I hadn't received a response to my application to graduate school and was desperate to learn whether I was in or out. I went to an orientation and looked for clues. After the question-and-answer period I approached one of the deans and introduced myself. Upon hearing my name, she turned away to speak to someone else, and I was left looking at her back.
"Uh-oh," I thought. "I didn't make the cut."
When the meeting broke up a little later, I had just introduced myself to a faculty member. As I gathered my purse, books, handouts, etc.,he said, "Here, let me help you will that."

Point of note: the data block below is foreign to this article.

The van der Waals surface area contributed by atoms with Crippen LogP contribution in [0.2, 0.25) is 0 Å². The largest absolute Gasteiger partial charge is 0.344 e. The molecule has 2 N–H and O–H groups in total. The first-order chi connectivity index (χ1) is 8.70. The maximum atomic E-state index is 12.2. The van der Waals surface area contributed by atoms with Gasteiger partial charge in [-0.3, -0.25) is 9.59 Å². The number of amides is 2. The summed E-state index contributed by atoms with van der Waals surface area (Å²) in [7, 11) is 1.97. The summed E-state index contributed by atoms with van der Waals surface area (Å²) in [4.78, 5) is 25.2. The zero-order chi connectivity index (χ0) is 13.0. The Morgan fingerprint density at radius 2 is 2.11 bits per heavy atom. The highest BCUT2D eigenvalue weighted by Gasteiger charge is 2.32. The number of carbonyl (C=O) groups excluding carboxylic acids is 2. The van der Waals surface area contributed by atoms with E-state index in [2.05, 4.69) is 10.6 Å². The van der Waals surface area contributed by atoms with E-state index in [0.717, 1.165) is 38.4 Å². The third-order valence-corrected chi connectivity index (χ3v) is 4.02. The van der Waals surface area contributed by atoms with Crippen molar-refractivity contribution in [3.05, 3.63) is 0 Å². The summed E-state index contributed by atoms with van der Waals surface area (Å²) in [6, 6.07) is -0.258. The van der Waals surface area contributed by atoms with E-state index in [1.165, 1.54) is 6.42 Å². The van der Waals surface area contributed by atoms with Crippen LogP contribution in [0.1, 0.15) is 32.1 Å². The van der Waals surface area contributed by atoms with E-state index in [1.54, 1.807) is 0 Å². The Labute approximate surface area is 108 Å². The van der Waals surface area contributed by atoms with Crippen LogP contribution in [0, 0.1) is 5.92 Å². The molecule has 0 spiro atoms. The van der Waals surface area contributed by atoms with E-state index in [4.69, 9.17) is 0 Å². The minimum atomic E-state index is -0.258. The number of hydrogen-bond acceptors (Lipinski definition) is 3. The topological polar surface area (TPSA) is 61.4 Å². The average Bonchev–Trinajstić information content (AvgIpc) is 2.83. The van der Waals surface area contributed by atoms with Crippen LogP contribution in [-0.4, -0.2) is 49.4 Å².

He walked me all the way out of the building and to my car, asking me questions about myself and my desire to become a social worker, and told me he hoped to see me again.
I was puzzled. The dean had made me feel rejected, but the professor seemed to indicate I was accepted. Which was true?
As it turned out, neither of those actions was really about me. The dean was rude (she lost her job shortly afterward), and the professor was kind (as I got to know later, as a student, when he became my faculty advisor). I have since learned that other people's behavior is almost always an indication of who they are, not about you. People who complain about you are complainers, people who smile when they see you are smilers, those who yell at you are yellers, and those who hug you are huggers.